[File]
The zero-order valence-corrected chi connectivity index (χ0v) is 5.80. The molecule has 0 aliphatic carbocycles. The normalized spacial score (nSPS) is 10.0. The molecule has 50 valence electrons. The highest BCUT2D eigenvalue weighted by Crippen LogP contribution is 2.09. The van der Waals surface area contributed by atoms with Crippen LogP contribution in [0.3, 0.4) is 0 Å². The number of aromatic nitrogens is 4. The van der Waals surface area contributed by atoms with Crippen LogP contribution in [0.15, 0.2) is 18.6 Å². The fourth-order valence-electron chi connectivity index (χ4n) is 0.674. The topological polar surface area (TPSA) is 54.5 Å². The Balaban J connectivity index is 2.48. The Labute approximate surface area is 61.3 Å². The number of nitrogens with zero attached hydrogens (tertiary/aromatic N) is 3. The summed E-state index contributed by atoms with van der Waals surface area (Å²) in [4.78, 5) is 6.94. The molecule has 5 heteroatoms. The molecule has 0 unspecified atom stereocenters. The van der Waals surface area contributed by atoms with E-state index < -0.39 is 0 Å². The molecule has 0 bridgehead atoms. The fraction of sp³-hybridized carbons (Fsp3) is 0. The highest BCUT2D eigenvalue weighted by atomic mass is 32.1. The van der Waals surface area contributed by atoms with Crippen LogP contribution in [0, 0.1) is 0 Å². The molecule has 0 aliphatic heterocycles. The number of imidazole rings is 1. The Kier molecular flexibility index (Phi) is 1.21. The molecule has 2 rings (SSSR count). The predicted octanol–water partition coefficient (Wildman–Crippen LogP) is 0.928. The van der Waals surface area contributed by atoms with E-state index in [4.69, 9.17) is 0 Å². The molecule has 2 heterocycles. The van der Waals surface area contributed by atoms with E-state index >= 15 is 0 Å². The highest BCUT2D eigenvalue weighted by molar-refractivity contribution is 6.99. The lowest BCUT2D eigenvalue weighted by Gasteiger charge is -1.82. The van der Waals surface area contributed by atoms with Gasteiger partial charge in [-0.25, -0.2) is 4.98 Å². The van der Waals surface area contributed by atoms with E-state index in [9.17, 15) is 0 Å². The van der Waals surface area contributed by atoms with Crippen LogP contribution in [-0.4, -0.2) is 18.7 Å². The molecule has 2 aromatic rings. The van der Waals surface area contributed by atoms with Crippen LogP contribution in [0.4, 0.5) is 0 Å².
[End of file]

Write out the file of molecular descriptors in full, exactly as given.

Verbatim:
The zero-order valence-corrected chi connectivity index (χ0v) is 5.80. The molecule has 0 aliphatic carbocycles. The normalized spacial score (nSPS) is 10.0. The molecule has 50 valence electrons. The highest BCUT2D eigenvalue weighted by Crippen LogP contribution is 2.09. The van der Waals surface area contributed by atoms with Crippen LogP contribution in [0.3, 0.4) is 0 Å². The number of aromatic nitrogens is 4. The van der Waals surface area contributed by atoms with Crippen LogP contribution in [0.15, 0.2) is 18.6 Å². The fourth-order valence-electron chi connectivity index (χ4n) is 0.674. The topological polar surface area (TPSA) is 54.5 Å². The Balaban J connectivity index is 2.48. The Labute approximate surface area is 61.3 Å². The number of nitrogens with zero attached hydrogens (tertiary/aromatic N) is 3. The summed E-state index contributed by atoms with van der Waals surface area (Å²) in [4.78, 5) is 6.94. The molecule has 5 heteroatoms. The molecule has 0 unspecified atom stereocenters. The van der Waals surface area contributed by atoms with E-state index < -0.39 is 0 Å². The molecule has 0 bridgehead atoms. The fraction of sp³-hybridized carbons (Fsp3) is 0. The highest BCUT2D eigenvalue weighted by atomic mass is 32.1. The van der Waals surface area contributed by atoms with Crippen LogP contribution in [0, 0.1) is 0 Å². The molecule has 0 aliphatic heterocycles. The number of imidazole rings is 1. The Kier molecular flexibility index (Phi) is 1.21. The molecule has 2 rings (SSSR count). The predicted octanol–water partition coefficient (Wildman–Crippen LogP) is 0.928. The van der Waals surface area contributed by atoms with E-state index in [4.69, 9.17) is 0 Å². The molecule has 2 heterocycles. The van der Waals surface area contributed by atoms with E-state index >= 15 is 0 Å². The highest BCUT2D eigenvalue weighted by molar-refractivity contribution is 6.99. The lowest BCUT2D eigenvalue weighted by Gasteiger charge is -1.82. The van der Waals surface area contributed by atoms with Gasteiger partial charge in [-0.25, -0.2) is 4.98 Å². The van der Waals surface area contributed by atoms with E-state index in [9.17, 15) is 0 Å². The van der Waals surface area contributed by atoms with Crippen LogP contribution in [-0.4, -0.2) is 18.7 Å². The molecule has 2 aromatic rings. The van der Waals surface area contributed by atoms with Crippen LogP contribution in [0.4, 0.5) is 0 Å².